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Open now and running until 17 October 2021, Rome’s MAXXI museum presents a major retrospective exhibition on the late Italian architect Aldo Rossi (1931–1997). Born in Milan, Rossi was a dynamic, global practitioner and forward-thinking educator. In 1968, while teaching at the Politecnico di Milano, Rossi joined the student occupations – he was later suspended for doing so – and he advocated for a more inclusive and reformative discipline of architecture. The exhibition, Aldo Rossi. The Architect and the Cities, curated by Alberto Ferlenga, includes a comprehensive archival spread of drawings, photographs and maquettes covering a wide selection of Rossi’s work, from everyday kitchen appliances, such as the renowned Alessi coffee machine, to the incomparable floating theatre ‘Teatro del Mondo’ at the Venice Biennale in 1980. Something Curated takes a closer look at four brilliant examples of the architect’s work accessible to the public, conveniently forming the perfect three hour road trip across the north of Italy.


1st STOP: Lake Maggiore/Verbania, Parco tecnologico, 1993

Parco tecnologico. Photograph by Paolo Mottadelli. Courtesy MAXXI, Rome

The Parco tecnologico is one of Rossi’s lesser-known public buildings. Sitting in the plain of Fondo Toce, near the east side of the Lake Maggiore, this is a research centre intrinsically embedded into its landscape. The building’s stone surface is quarried from the surrounding mountains as an ode to this rich mineral territory. The marble used for the construction of Duomo di Milano also originates from this valley, and it was transported through a system of sluices and waterways to a small lake once situated a few metres away from the city’s building site (if you find yourself in Milan by Via Laghetto, you will be at the very end of this water journey). The Parco tecnologico’s playful facade possesses a flare of graphic quality as repetition reigns supreme. Its elements are simple, but carefully designed. The soaring clock tower might determine the building’s overall hierarchy, but the real attraction of the façade is the two equally proportioned side-bays, which have ziggurat forms, extruded forward and visually highlighted with bright yellow steel outlines.


2nd STOP: Rozzano, Extension of the Cemetery of Ponte Sesto, 1989

Cimitero di Ponte Sesto, Rozzano. Photograph by Marco Introini

Get back in the car, take the A26/E62 and continue your journey south towards Rozzano, Milano. Search for ‘Ampliamento del cimitero di Ponte Sesto’ and Google Maps will take you straight to your second destination. Cemeteries dominate architectural history and can survive time and space like no other building type. It can be said that cemeteries give rest to the living, and life to architecture: they are collective places of worship, loss, and memory and, above all, physical remains. To Rossi, cemeteries were also an extension of the city: with the rapidly growing urban fabric of the 20th century, cemeteries required increased attention. Rossi’s modest expansion of the Cemetery of Ponte Sesto preserves the footprint of a city on a ‘human scale’ – the expansion only doubled the ground surface, and the tallest building is no higher than 12 metres. The main viale alberato leads you to a brick and stone chapel octagonal in shape and outside the columbaria, benches, trees, and streetlamps inhabit the space as ‘the avenues of the city of the living should be.’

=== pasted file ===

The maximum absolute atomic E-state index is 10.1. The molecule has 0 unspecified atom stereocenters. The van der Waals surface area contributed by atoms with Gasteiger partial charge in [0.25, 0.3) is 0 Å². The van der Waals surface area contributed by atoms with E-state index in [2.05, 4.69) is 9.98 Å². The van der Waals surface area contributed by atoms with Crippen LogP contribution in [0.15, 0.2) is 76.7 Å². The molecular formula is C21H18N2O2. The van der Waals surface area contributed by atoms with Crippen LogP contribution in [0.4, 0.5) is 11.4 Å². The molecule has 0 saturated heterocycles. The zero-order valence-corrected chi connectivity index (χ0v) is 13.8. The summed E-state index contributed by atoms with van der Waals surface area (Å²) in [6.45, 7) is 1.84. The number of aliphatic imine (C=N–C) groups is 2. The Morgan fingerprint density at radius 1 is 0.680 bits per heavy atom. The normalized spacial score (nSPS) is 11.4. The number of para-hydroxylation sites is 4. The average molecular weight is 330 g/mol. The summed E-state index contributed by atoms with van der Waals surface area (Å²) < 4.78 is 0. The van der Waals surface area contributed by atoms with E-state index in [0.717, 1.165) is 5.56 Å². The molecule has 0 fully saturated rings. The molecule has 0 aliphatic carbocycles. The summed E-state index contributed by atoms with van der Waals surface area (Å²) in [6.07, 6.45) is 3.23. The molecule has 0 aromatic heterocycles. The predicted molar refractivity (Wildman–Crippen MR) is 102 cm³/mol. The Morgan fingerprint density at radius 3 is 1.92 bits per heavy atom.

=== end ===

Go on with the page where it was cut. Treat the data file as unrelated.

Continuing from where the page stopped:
3rd STOP: Parma, Centro Torri, 1985-86

Centro Torri, Parma / via Pinterest

If you continue to drive south of Milan, another unexpected Rossi building will come your way in just over an hour. Centro Torri is a commercial complex located on the outskirts of Parma – the set of towers with their bold typography are the real attraction of this building. As they soar over the city, Rossi described the towers as the ‘lighthouses’ of the misty Po Valley. In stark contrast to the gloomy weather of this northern town, the Italian architect designed this building with Seville in mind: it is a union of bricks and ceramic, also found in the nearby Terme di Salsomaggiore, which turned this site into a ‘happy’ project.


4th STOP: Modena, Cimitero di San Cataldo, 1971-78

Drawing by Aldo Rossi, Cimitero di San Cataldo, Modena, 1971. © Eredi Aldo Rossi. Courtesy of Fondazione Aldo Rossi

The last stop of this short but fascinating road trip is yet another cemetery (if you fancy a detour, Tomba Brion by Carlo Scarpa is nearby and also worth a visit). Located only 55 kilometres away from the previous destination, the Cemetery of San Cataldo in Modena is the oldest construction you will encounter as part of this guide to Rossi’s public architecture. This large cemetery is composed of long, stretched columbaria which fill the perimeter of the site as well as the centre like a spinal cord. From the drawings, two elements with defined shapes are clearly visible at the ends of this central axis: a cone and a cube. The cone shelters the common grave, while the perforated cube houses the shrine of the war dead and ossuaries. The cubic construction has no roofs or windows: this house, unfinished and abandoned, is analogous to death.



Words by Dorotea Petrucci | Feature image: Parco tecnologico / via Pinterest

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